Louis Armand led the first Commission of Euratom. Walter Hallstein led the first Commission of the EEC, holding the first formal meeting on 16 January 1958 at the Château of Val-Duchesse. It achieved agreement on a contentious cereal price accord, as well as making a positive impression upon third countries when it made its international debut at the Kennedy Round of General Agreement on Tariffs and Trade (GATT) negotiations. Hallstein notably began the consolidation of European law and started to have a notable impact on national legislation. Little heed was taken of his administration at first but, with help from the European Court of Justice, his Commission stamped its authority solidly enough to allow future Commissions to be taken more seriously. in 1965, however, accumulating differences between the French government of Charles de Gaulle and the other member states on various subjects (British entry, direct elections to Parliament, the Fouchet Plan and the budget) triggered the "empty chair" crisis, ostensibly over proposals for the Common Agricultural Policy. Although the institutional crisis was solved the following year, it cost Etienne Hirsch his presidency of Euratom and later Walter Hallstein the EEC presidency, despite his otherwise being viewed as the most 'dynamic' leader until Jacques Delors.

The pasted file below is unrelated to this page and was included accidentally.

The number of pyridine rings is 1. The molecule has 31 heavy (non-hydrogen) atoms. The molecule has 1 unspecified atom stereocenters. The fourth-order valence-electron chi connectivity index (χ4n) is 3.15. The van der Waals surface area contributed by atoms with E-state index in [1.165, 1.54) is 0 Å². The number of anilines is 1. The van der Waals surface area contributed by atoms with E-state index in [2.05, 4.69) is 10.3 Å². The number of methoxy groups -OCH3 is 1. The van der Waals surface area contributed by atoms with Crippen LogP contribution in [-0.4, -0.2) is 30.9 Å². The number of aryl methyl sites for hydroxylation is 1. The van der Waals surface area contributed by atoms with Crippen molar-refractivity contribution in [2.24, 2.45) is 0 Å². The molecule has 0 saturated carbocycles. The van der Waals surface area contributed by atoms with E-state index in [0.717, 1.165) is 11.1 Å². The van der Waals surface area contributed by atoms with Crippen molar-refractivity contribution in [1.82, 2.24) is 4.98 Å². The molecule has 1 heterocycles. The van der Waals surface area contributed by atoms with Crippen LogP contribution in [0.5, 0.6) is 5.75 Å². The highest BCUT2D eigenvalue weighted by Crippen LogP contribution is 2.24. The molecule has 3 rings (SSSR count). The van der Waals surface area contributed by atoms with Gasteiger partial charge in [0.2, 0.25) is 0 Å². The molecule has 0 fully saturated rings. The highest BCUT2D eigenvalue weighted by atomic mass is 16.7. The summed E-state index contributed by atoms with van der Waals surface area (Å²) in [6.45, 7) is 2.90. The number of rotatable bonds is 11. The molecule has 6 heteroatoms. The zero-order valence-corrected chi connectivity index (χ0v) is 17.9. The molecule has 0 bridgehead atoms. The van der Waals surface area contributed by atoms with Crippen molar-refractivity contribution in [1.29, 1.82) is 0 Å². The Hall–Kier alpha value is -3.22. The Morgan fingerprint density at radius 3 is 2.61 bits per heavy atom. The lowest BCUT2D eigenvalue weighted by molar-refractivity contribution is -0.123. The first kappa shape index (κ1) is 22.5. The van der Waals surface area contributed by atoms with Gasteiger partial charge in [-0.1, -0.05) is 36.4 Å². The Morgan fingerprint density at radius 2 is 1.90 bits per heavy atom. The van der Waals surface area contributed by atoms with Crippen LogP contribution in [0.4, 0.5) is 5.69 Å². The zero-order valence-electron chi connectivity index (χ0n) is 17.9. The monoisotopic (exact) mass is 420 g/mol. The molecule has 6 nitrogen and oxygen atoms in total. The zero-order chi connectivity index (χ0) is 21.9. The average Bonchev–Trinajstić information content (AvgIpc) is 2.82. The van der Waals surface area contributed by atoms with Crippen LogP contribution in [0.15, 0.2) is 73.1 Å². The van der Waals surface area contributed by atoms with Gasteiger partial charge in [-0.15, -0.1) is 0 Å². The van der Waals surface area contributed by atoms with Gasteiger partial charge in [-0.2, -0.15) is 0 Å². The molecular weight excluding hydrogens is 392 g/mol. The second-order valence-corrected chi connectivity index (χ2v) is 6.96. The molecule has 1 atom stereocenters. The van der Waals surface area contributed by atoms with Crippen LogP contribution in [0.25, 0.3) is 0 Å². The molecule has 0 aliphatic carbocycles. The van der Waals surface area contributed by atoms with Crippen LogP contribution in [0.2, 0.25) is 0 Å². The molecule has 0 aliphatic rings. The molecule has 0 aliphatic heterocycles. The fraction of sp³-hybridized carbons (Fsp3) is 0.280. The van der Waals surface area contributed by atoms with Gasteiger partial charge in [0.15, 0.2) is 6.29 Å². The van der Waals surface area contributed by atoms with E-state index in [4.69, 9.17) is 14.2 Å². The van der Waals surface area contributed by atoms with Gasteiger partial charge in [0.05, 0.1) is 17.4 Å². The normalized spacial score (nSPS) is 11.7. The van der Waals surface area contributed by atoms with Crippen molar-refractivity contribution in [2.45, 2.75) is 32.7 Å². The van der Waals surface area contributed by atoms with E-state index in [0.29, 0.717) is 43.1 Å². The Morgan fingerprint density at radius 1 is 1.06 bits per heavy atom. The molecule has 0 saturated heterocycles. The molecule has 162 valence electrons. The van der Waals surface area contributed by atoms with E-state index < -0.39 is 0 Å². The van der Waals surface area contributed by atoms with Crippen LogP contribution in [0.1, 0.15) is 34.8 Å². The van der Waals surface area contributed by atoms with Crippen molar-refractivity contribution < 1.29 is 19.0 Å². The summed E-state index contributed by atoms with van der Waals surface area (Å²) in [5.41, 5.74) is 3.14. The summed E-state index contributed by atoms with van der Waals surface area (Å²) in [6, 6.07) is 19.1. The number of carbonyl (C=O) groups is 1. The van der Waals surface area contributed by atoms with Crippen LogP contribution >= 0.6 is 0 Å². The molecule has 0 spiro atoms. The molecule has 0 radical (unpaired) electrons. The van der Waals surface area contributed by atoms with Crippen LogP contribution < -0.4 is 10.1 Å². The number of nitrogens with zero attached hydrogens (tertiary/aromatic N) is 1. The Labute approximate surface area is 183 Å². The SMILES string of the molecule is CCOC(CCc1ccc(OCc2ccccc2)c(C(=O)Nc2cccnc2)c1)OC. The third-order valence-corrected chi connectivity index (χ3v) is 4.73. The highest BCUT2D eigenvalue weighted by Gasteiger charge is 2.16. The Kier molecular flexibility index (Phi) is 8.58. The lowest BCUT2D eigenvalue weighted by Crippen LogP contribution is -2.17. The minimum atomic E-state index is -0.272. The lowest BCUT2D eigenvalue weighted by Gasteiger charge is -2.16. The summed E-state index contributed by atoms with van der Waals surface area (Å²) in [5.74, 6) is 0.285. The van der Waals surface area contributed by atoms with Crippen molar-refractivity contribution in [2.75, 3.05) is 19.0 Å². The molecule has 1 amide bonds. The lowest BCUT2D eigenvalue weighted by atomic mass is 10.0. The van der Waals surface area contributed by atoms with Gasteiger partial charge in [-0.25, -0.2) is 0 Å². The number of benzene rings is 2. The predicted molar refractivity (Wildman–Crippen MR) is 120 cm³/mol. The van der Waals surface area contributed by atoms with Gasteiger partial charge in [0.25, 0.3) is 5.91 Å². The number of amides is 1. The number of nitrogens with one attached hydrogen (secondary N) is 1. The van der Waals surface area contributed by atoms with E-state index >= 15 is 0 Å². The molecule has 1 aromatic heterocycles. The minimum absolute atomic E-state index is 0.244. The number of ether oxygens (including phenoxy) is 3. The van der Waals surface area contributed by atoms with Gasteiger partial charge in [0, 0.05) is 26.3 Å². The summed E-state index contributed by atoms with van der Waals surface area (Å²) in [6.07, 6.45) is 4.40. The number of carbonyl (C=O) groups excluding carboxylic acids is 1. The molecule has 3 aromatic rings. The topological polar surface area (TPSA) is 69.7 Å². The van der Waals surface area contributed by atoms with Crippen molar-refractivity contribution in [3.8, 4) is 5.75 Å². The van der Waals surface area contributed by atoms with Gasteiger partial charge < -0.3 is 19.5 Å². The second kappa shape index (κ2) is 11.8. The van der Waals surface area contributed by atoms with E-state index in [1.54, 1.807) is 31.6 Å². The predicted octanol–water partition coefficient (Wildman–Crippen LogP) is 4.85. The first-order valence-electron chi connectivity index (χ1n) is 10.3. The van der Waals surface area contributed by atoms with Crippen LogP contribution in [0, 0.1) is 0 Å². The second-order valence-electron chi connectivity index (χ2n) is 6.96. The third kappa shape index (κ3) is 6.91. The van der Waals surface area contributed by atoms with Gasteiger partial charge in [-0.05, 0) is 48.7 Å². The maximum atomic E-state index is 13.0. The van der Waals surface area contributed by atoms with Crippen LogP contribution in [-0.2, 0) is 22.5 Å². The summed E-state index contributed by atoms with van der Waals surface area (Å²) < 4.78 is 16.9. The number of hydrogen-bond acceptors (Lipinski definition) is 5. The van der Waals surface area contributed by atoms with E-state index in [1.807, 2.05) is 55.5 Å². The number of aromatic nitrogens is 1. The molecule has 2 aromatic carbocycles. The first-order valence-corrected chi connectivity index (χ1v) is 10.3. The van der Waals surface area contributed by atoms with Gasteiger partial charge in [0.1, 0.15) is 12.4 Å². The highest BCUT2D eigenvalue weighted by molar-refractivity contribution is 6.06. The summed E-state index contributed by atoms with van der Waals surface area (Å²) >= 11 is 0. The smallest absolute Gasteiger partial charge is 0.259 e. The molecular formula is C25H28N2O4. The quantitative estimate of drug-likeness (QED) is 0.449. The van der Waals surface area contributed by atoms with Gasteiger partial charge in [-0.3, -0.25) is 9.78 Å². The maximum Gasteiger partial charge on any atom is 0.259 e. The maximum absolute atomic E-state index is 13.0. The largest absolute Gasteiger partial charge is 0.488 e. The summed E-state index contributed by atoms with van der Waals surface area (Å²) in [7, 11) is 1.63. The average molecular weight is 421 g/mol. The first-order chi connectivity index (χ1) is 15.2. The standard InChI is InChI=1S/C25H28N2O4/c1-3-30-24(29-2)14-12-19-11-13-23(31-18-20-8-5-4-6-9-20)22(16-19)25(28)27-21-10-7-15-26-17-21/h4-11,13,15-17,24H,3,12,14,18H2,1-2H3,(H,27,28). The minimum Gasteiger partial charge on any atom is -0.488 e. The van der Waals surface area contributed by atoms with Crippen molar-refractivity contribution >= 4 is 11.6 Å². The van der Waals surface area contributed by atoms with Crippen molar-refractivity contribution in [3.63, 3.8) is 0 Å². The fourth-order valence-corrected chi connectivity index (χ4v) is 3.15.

The three bodies, collectively named the European Executives, co-existed until 1 July 1967 when, under the Merger Treaty, they were combined into a single administration under President Jean Rey. Owing to the merger, the Rey Commission saw a temporary increase to 14 members—although subsequent Commissions were reduced back to nine, following the formula of one member for small states and two for larger states. The Rey Commission completed the Community's customs union in 1968, and campaigned for a more powerful, elected, European Parliament. Despite Rey being the first President of the combined communities, Hallstein is seen as the first President of the modern Commission.